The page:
We are still far off from applying quantum computing to predicting natural events and assisting the affected
Amidst the pandemic, India has witnessed various disaster-related calamities. The benefits of early warning and preparedness, however, was recently evident when around 20 lakh people were evacuated from coastal India when the superstorm Amphan hit India’s east coast last May.
To limit the impact of such disasters, high-quality data is obtained via sensors and cameras. Subsequent data analysis is essential for assessing pre-disaster risk and efficiently managing it. But the large, generated data calls for the high-performance computing power of supercomputers, thus, ushering a new era of intelligence in disaster response.
AI combines data from different nodes, providing algorithmically-generated insights. Emergency response teams harness data from mobile features like Facebook Safety Check to ensure that the needs of victims are met. Post-disaster response and recovery activities are aided through wider internet access. Additionally, real-time impact assessment can be done via drone imaging.
In recent times, technology lets responders reach locations without risking their lives. High-resolution sensor drones lead to a faster, cheaper and more effective monitoring of real-time damage and increase the situational awareness of the emergency response team.
The use of drone technology, however, is at a nascent stage. Aerial surveys, though outdated, are still used for situational assessment. Decades ago, when communication was patchy, aerial surveys were often the only way to get information about the disaster. Obstructed roads and dodgy telecommunication went hand in hand with disaster. Today, UAVs are a better and economical option.
A regular monsoon affair: Urban Flooding
Metropolitans like Mumbai and Chennai have paid inadequate attention to large water system pathways. Concrete construction on marshlands, causing flooding sink and erratic monsoon, are the major reasons for urban flooding. A challenge to urban planners and policymakers, the frequency of urban flooding is rapidly increasing with its intensity linked to climate change.
Current flood-damage assessment uses door-to-door inspection and remote sensing techniques alongside satellite imagery to assess the pre- and post-event situations. Since it isn’t real-time and depends on cloud cover, it is difficult to discriminate between urban features in cloud penetrating satellites. Therefore, it fails to provide enough detail to assess micro-topography.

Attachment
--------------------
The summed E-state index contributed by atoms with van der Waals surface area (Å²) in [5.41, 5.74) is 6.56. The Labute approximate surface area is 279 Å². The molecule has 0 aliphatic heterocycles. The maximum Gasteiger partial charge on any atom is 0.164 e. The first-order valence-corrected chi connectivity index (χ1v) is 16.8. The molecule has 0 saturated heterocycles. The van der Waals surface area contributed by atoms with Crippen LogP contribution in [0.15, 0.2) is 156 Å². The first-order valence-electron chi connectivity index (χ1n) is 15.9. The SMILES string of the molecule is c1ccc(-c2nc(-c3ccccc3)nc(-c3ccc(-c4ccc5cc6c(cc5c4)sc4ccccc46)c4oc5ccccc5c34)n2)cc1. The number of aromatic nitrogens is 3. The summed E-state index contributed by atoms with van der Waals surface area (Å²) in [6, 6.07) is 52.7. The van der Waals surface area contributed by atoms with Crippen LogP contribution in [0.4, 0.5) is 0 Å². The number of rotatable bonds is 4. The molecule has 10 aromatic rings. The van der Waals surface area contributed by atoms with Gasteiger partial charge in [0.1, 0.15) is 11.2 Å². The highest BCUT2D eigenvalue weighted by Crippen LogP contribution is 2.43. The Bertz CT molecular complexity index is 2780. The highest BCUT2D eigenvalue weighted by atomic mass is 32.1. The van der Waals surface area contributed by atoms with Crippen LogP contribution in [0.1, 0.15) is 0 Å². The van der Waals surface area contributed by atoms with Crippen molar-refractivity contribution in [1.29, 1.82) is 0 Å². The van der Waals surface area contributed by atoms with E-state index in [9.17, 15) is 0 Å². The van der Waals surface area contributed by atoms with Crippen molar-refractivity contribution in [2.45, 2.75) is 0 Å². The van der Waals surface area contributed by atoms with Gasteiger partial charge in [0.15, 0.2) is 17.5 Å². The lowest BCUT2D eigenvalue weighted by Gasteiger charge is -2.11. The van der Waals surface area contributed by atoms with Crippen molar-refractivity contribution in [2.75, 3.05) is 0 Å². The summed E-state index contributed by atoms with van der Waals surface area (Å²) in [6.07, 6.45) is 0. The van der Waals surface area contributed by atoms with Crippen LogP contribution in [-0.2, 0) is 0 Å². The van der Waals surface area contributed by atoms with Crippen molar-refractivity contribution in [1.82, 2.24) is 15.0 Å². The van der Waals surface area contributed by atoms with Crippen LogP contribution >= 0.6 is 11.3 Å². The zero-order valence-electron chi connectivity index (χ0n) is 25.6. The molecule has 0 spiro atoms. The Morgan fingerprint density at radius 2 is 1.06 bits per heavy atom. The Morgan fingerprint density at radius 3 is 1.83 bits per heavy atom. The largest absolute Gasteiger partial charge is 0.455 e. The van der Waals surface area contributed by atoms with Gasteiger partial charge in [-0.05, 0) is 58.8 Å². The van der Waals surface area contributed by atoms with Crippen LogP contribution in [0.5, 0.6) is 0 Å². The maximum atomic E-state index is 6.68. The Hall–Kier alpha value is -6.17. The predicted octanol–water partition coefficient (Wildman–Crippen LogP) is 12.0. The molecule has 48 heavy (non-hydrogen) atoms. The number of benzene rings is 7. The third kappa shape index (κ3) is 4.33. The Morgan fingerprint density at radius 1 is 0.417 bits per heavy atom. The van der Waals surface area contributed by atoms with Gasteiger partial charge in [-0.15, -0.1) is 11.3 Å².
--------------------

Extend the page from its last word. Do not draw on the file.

UAVs can be deployed in otherwise inaccessible areas, providing high-resolution outputs. 3D imaging technologies from low-altitude drone platforms, combined with satellite imagery, can help us understand and scale urban flooding.
Burning country: Forest Fires
In recent times, 16,656 fire alerts were detected in India, the highest in five years, according to the Global Forest Watch (GFW). The peak fire season beginning in early March, lasts around 3 months with the rising temperatures across north India being the reason.
Controlled burns, used to prevent forest fires, involve setting a controlled fire in the path of an approaching wildfire. With all flammable materials burnt, when the wildfire approaches, no fuel is left and the fire dies out. Locally pilot-operated UAVs, with aerial ignition systems, as opposed to firefighters can undertake the task. Giving a bird’s-eye view and equipped with thermal cameras, drone cameras can see through smoke, helping pilots monitor and map the fire’s track. Computer vision can overlay area maps and other details on the screen so pilots don’t have to refer to multiple maps.
Order from chaos: Cost of Big Data Analysis
We need computing power to make sense of the data generated. The complex size of our data is growing faster than our computing resources, putting a considerable strain on our computing fabric. Enter Quantum computing that promises to deliver an exponential increase in computing power that can execute increasingly complex machine learning algorithms.
Currently, Quantum Computers (QC’s) are the size of a refrigerator that can perform certain calculations a million times faster than classical computers. While mainstream computers use bits to store data only in binary, QCs use Quantum bits to store data in multi-dimensional spaces. Algorithms are performed using wave interference, entanglement and superposition to magnify the amplitude of correct answers and shrink the incorrect answers. This has instigated a race in the industry to launch a viable quantum computer.
However, Quantum computing is still a distant dream with much research still needed to make it a mainstream reality. Given its potential, Quantum computing can transform the world.
The author is Co-Founder, Integration Wizards Solution IRIS Tech
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